Yes, linguistic meaning was encoded into the signifier of Gurbani. But the fact that there were no spaces between the words signified that this was no typical text, with definable meaning, but rather a spiritual practice based on Sound- which English has no experience of or language for.
What is the Sound Current? Where is it? How do you prove it exists? The Sound Current is the subtle vibration of the Divine that creates the creation. It is in everything. The proof of its existence is in your own experience through the practice of Gurbani as instructed by the Shabad Guru. These statements are true to the heart of a Sikh who has a sovereign relationship with the Guru. But they are illogical and unprovable in English. And this clash of approaches between experience and logic – where the foundation for “proof” and “truth” lies becomes an extraordinary issue in translation.
I finished the translation of Japji and gave it to the Siri Singh Sahib. His response. “It’s zircons, but not diamonds.” My ego was in it. My intellectual ego. My artistic ego. I was trying to be clever. I was trying to be…something. And he saw right through it. Yes, maybe it was well-written, but the vibration of it was all wrong. Two years’ worth of work. I threw it away and started over again.
“When the sun is 60 degrees to the earth, you can understand Gurbani perfectly” he told me. ” In the Amrit Veyla and the twilight hours. Those are the times of day to translate. When the sun is 30 degrees to the earth, you are half-wise and half-foolish.”
I had never translated during the Amrit Veyla, the hours before sunrise. Although Guru Nanak says in Japji in the Fourth Pauree,
Fayr ke agai rakhee-ai jit disai darbaar.
Muhou ke bolan bolee-ai jit sun Dharay pi-aar.
Amrit vaylaa sach naa-o vadi-aa-ee veechaar.
Karmee aavai kaprhaa nadree mokh du-aar.
Naanak ayvai jaanee-ai sabh aapay sachiaar. 4
What can we
Place before You
That will allow us
To see the splendor
Of Your Divine and Noble Court?
What words can we speak
With our own lips
That, upon hearing,
You would touch us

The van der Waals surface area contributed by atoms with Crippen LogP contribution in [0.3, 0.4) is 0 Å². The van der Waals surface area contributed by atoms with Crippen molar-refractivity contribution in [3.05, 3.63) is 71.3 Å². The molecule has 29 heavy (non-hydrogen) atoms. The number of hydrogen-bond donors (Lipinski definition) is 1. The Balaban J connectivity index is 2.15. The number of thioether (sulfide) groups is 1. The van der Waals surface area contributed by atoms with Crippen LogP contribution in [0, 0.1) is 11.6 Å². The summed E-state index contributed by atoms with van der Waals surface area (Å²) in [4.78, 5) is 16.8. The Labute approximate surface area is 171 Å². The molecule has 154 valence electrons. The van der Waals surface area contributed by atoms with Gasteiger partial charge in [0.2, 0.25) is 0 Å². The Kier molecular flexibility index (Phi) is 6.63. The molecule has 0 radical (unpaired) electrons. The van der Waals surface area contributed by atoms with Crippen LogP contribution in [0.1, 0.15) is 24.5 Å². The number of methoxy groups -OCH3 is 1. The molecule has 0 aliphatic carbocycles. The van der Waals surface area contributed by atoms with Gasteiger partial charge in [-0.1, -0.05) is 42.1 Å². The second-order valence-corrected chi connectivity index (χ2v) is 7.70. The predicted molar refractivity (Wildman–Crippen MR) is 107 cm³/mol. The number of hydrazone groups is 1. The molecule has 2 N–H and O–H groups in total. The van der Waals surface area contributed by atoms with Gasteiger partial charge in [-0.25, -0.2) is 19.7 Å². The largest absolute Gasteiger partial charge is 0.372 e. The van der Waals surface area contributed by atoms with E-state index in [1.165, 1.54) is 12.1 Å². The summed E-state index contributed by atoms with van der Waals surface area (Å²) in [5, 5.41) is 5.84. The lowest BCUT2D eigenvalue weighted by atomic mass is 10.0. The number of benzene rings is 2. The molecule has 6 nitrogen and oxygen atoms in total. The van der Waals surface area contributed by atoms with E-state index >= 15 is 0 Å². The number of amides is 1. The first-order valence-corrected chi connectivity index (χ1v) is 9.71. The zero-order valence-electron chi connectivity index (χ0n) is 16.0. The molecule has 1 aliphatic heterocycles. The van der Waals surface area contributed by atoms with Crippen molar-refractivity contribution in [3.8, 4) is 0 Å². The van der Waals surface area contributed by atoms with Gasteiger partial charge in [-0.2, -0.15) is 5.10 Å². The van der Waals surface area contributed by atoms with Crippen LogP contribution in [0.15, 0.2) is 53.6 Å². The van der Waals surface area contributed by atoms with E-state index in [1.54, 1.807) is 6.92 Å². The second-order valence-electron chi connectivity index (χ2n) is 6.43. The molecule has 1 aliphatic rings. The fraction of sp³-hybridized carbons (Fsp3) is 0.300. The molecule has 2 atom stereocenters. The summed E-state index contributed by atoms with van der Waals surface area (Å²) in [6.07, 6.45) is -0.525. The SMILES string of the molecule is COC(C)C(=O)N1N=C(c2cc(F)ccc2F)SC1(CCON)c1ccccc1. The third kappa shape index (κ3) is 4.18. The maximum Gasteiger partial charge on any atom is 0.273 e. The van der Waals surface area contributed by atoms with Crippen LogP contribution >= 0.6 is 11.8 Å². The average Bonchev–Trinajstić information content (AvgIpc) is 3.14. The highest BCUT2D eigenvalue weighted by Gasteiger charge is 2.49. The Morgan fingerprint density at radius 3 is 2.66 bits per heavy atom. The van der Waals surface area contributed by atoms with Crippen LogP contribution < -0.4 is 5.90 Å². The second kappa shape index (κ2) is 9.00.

With Your Love?
In the Amrit Veyla,
The still hours before sunrise,
Our True Spirit
As we meditate upon
By the consequences
Of our positive past actions,
We have been gifted
This robe of human form.
Translation of Guru Nanak’s Japji Sahib into English
Grace leads us
To the gate of liberation
Found within it.
In this way know,
Hold the Truth
It is one of the first instructions the Guru gives a Sikh – to meditate in the Amrit Veyla, in the hours before sunrise. For years, I had done my sadhana, my daily spiritual practice, during that time. So, I changed the focus of my sadhana and started working on the translation of Japji during those hours. And this was my experience- which the English language cannot really express and which the mainstream English culture will hardly believe.
Gurbani is not just words or just Sound – but a Guiding Living Consciousness. I had to put my thoughts aside, my mind, my prejudices – and just open my own heart. Jap – continually, meditatively reflecting. Sunia – deeply listening. And in that space of Jap and Sunia – the Sound within my own heart told me what the line meant. It was magic, but only because English doesn’t have any other word besides magic to describe it. In a wholistic way, the Sounds, themselves, showed me what they meant – in a way that was not bound by concept or words. Then the challenge was to find the words in English to convey the experience of my own heart. And this was profound, transforming, sometimes scary, sometimes confusing. But very very real.
The Siri Guru Granth Sahib is not a collection of scripture. It is something so far beyond scripture that we have neither the words nor the intellect to comprehend it. It is a power that calls the Human Spirit to awaken. It is a Guiding Consciousness that can teach us in a very direct and clear way…providing we do the practice. Amrit Veyla. Jap. Sunia. Mania – trusting what we hear when that Sound speaks directly to our own hearts.
The second translation of Japji took only a few weeks during the Amrit Veyla and that experience is, perhaps, another story for another day. But it showed me that the Siri Guru Granth Sahib is truly something new on the earth. I understand how two Sikhs, fighting back-to-back, could defeat a hundred men. I understand why there was a time when there was a price offered for the head of every Sikh. It was because this Guru gives humans access to our Spirit in a direct and powerful way. The practice of the Sound Current is a spiritual discipline that leads to the human potential completely unfolding in all its dignity, grace and beauty. It is that fully realized human that the society of those times found so threatening. And it is because the Shabad has been misunderstood that many Sikhs have lost their connection with Its Pure Power.
Text, subtext and spiritual experience. In this translation of Japji, these three forces play together. Not to define what Guru Nanak Dev ji wrote, but to simply reflect what the Shabad whispered to me during the Amrit Veyla. And just as poetry will take on different meanings for different people, the Shabad will speak to each person’s heart in Its own way. There is no need for any final definitions of Gurbani – just as there is no need for evolution to cease. Always new experiences are unfolding before us and the Shabad has the power to guide us through and open us to previously unknown worlds.
What is true is not definition. What is true is the power of Sound and the effect is has when we practice the way the Guru teaches.
Your experience is important!